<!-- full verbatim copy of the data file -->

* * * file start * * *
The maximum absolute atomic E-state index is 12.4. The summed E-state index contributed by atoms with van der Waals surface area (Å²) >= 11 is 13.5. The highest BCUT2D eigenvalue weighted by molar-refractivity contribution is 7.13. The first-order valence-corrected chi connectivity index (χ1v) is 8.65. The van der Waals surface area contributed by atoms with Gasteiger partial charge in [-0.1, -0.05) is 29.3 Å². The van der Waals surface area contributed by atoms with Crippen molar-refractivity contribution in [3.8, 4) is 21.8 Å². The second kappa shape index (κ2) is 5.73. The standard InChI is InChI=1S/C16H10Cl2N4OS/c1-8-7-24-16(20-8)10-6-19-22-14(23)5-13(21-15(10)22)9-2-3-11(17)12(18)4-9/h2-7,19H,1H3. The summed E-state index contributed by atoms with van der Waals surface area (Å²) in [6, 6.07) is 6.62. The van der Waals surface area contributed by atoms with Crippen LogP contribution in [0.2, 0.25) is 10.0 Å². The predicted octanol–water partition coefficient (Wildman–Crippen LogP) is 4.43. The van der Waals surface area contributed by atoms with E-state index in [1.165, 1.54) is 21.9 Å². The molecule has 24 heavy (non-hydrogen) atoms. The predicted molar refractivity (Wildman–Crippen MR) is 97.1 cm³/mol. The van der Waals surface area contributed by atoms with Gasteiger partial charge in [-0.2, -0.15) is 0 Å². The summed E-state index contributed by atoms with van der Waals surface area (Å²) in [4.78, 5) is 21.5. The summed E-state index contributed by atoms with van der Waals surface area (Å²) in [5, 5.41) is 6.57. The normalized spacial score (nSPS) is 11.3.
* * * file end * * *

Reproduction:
The maximum absolute atomic E-state index is 12.4. The summed E-state index contributed by atoms with van der Waals surface area (Å²) >= 11 is 13.5. The highest BCUT2D eigenvalue weighted by molar-refractivity contribution is 7.13. The first-order valence-corrected chi connectivity index (χ1v) is 8.65. The van der Waals surface area contributed by atoms with Gasteiger partial charge in [-0.1, -0.05) is 29.3 Å². The van der Waals surface area contributed by atoms with Crippen molar-refractivity contribution in [3.8, 4) is 21.8 Å². The second kappa shape index (κ2) is 5.73. The standard InChI is InChI=1S/C16H10Cl2N4OS/c1-8-7-24-16(20-8)10-6-19-22-14(23)5-13(21-15(10)22)9-2-3-11(17)12(18)4-9/h2-7,19H,1H3. The summed E-state index contributed by atoms with van der Waals surface area (Å²) in [6, 6.07) is 6.62. The van der Waals surface area contributed by atoms with Crippen LogP contribution in [0.2, 0.25) is 10.0 Å². The predicted octanol–water partition coefficient (Wildman–Crippen LogP) is 4.43. The van der Waals surface area contributed by atoms with E-state index in [1.165, 1.54) is 21.9 Å². The molecule has 24 heavy (non-hydrogen) atoms. The predicted molar refractivity (Wildman–Crippen MR) is 97.1 cm³/mol. The van der Waals surface area contributed by atoms with Gasteiger partial charge in [-0.2, -0.15) is 0 Å². The summed E-state index contributed by atoms with van der Waals surface area (Å²) in [4.78, 5) is 21.5. The summed E-state index contributed by atoms with van der Waals surface area (Å²) in [5, 5.41) is 6.57. The normalized spacial score (nSPS) is 11.3.